With all the talk today about the need to create a great experience for customers, why are so many companies overwhelmed with a tidal flood of customer complaints?
Much of it is little, picky stuff. But small things get big in a customer’s mind, and the next thing you know, the customer is gone — for good. Spotting the little stuff that upsets customers is the first step. The next one is to doing something about it.
Here are examples of little stuff that drive customers crazy — and away:
- “We make it easy for you.” For many customers, these words are a red flag. They’ve been duped too often. What’s easy from your viewpoint may be complicated and confusing to your prospects and clients. Check with them or think twice before using “easy” or “convenient.”
- Counter-intuitive websites.If visitors get confused when trying to navigate a website, they leave, unwilling to spend any time trying to figure it out. Websites are a marketing tool that must make sense to users.
- Making excuses. “Sorry you had a problem. I gave that to my assistant to take care of….” Or, “I meant to get back to you but I was in meetings all afternoon.” Such words inflame client rage, and send the message that someone is disorganized, distracted or incompetent. Your agency should be an “Excuse-Free Zone.”
- Slow is a killer.Amazon’s “1-click,” Apple pay, and 4-hour (or less) delivery all point in one direction: fast is never fast enough, as customer expectations go higher and higher. Slow, by whatever standard, isn’t tolerated.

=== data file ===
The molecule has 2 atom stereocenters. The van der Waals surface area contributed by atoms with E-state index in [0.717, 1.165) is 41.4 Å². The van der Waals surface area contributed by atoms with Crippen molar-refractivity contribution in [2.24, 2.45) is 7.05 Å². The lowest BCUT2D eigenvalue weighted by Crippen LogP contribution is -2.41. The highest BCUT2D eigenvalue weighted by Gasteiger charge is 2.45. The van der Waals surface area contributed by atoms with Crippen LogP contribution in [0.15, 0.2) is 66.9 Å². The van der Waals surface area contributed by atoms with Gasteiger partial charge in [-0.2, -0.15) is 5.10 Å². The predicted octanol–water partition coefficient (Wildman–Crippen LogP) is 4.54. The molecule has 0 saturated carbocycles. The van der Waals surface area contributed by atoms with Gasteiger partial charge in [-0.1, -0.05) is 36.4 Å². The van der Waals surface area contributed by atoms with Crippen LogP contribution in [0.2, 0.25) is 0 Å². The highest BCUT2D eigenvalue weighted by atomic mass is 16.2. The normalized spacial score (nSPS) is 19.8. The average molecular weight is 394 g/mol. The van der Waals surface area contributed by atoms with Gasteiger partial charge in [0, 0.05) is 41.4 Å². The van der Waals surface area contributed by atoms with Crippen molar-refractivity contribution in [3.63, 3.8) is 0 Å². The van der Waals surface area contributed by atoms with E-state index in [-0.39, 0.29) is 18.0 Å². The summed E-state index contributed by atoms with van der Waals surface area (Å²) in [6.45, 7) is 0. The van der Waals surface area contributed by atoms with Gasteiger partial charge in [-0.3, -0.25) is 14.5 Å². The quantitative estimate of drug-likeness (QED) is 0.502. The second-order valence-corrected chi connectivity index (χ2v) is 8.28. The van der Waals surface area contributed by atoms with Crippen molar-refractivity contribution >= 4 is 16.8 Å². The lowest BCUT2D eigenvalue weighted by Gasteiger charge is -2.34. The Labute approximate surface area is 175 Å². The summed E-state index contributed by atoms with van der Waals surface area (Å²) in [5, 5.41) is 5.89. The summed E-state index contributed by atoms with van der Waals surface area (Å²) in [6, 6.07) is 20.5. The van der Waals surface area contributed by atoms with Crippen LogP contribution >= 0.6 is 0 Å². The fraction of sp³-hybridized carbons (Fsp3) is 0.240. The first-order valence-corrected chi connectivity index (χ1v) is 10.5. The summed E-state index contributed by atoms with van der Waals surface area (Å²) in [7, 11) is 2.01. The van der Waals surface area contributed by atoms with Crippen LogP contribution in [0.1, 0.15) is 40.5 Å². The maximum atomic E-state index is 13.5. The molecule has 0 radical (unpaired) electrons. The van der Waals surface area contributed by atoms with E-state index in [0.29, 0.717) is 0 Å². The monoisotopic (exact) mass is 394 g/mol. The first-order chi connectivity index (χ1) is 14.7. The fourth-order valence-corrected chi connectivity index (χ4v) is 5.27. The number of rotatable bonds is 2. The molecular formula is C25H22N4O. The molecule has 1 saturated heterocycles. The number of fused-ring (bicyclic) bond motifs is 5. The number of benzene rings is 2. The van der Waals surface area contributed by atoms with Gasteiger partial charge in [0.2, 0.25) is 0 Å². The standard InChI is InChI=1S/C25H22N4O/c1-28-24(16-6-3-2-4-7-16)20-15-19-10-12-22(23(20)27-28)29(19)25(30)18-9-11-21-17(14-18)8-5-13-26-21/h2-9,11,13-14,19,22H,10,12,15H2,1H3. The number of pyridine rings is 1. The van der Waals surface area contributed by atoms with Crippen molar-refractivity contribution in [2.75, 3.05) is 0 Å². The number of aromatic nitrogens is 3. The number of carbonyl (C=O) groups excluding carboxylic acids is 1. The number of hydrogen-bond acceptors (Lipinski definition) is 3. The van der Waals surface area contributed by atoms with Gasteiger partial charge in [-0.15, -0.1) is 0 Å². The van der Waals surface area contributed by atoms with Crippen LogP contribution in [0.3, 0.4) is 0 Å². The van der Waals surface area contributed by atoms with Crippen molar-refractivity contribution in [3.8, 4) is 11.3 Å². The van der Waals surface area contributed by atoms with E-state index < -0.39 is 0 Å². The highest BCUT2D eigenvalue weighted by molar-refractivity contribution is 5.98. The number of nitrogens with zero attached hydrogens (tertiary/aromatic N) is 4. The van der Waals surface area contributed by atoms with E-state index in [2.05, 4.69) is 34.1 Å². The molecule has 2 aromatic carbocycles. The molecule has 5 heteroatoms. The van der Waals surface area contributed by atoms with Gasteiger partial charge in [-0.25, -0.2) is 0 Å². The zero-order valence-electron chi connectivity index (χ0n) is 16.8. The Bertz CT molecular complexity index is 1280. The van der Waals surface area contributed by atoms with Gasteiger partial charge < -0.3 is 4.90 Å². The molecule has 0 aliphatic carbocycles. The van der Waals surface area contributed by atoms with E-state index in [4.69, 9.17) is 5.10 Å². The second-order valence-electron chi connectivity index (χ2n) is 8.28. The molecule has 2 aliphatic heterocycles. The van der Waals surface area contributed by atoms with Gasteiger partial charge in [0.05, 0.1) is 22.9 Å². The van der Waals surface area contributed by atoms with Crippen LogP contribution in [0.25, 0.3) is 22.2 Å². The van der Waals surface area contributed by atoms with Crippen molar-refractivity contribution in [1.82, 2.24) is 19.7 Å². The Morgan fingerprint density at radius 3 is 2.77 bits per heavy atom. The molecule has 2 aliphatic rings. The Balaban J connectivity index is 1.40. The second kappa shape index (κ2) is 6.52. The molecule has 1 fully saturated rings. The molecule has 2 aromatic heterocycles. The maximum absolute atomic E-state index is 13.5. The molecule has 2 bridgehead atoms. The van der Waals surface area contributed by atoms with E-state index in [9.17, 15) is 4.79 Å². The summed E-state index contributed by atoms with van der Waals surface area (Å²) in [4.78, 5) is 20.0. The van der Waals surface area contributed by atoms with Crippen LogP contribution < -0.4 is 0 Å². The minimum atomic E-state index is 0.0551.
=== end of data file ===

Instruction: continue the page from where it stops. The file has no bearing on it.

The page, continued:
- Having to repeat your story. It’s not only frustrating and drives customers out of their minds, but there’s no acceptable reason why it should occur. Yet, it happens all-too-frequently. “Isn’t this information already in your system?” a customer asks. The response is often an unsatisfactory excuse.
- Being put on hold endlessly. There is nothing worse than having to hear the same words repeated endlessly: “Your call is important to us. A representative will be with you shortly.” After 25 times the voice adds, “We’re sorry for the inconvenience.” The message the customer hears is different: “My call isn’t important to you.” Customers retaliate by leaving.
- Getting differing answers.“The agent assured me…” says the customer when making an inquiry a week later. “Oh, we’ve never done that,” according to someone else at the agency or the carrier. It raises the question, “Can I trust this agent or this carrier? Am I going to get what I expected?” Creating doubt drives customers away.
- Putting customers on the defensive. When they asked why something occurred without prior notice, the manager said, “We sent an email to everyone and posted the notice.” That’s how to make customers feel stupid. A better approach may have been, “I understand how you feel if you didn’t get the email. I’ll make sure that’s corrected.”
- Lack of knowledge.Even five years ago, having to deal with people who lacked knowledge was irritating, but often ignored. Today, with instant access to endless sources, customers won’t tolerate it. If customers want help, they’ll find it. Ignorance isn’t bliss; it’s lost customers.
• More from John Graham: 22 behaviors that bother prospects and hamper sales
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